DeKalb Schools leadership town hall includes race, readiness questions

The pandemic and conversations that have come out of national protests around racial injustices dominated a DeKalb County School District town hall event Thursday evening featuring superintendent finalist Cheryl Watson-Harris.

The town hall, held online through the Zoom video conferencing platform, lasted just over 70 minutes. It featured questions about Watson-Harris’ first 100 days with the district, budget concerns as well as addressing longstanding issues of staff morale and in various departments.

Watson-Harris, currently the first deputy chancellor for the New York City Department of Education, was announced on June 4 as the district’s second superintendent finalist. She said in an opening statement she is excited to get to metro Atlanta.

“We teach our children to dream big, to have audacious dreams,” she said, “and to be in this space at this time, with the potential to work with all of DeKalb to support our scholars to become the leaders our world needs to be right now, it is truly an honor.”

Watson-Harris said she’s working with other leaders in New York on plans to reopen schools there in the fall, and will bring some of those lessons with her to help shape DeKalb’s reopening plan.

“As we begin to think about what school reopening will look like, again, these are new times for us,” she said. “So we have to be extremely thoughtful and explore all options while also moving with a sense of urgency.”

Watson-Harris offered few specifics regarding potential changes coming to the district under her leadership, saying she preferred to be on the ground for assessments she would make about hiring for leadership vacancies, addressing equity issues as well as shoring up revenue shortfalls.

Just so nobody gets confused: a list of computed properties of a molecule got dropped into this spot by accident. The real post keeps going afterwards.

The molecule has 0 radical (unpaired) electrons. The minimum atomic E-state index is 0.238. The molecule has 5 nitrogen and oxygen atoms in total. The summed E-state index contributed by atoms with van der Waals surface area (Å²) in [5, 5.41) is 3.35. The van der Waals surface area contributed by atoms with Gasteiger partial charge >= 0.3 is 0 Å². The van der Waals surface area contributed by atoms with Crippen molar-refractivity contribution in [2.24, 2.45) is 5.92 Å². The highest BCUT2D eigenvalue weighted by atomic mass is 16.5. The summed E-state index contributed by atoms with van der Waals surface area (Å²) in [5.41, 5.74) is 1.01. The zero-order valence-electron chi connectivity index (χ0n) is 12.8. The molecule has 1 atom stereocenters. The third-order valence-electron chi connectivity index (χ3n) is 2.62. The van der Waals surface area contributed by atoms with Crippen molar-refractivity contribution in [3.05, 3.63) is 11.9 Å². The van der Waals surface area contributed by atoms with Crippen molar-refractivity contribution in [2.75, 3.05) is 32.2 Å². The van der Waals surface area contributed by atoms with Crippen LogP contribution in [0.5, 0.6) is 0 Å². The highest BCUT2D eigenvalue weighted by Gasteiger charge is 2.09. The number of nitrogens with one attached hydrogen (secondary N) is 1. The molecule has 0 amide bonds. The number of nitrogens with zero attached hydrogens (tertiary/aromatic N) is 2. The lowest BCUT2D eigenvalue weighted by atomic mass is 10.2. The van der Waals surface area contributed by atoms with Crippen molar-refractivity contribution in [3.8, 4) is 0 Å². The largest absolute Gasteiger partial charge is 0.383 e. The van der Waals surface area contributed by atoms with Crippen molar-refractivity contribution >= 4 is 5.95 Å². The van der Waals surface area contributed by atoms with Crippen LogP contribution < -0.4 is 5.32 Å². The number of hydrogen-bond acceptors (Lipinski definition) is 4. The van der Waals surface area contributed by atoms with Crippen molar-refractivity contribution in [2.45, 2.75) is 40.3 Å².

When the questions turned toward issues surrounding the death of George Floyd on May 25 in Minneapolis and the conversations and protests sparked since, she said adults should engage students in meaningful ways.

“To me, we can feel the rage, or a sense of responsibility that racism is unacceptable, but we have to believe that we can be better,” she said. “We have to believe in our ability as a people and as a community to address the history of our country and the ways that racism has been allowed to exist.

“I think it’s also an opportunity for us to engage our students to develop the right language to talk about racism to talk about how they’re feeling about the current events and to give them the tools to not only talk about them, but tho develop the skills and the opportunity to lead in a new way.”

If selected, Watson-Harris would become the district’s sixth superintendent in 10 years, inheriting a district still reeling from allegations of financial mismanagement that recently lost its credit rating from Moody’s Investors Service after falling behind on its financial audits.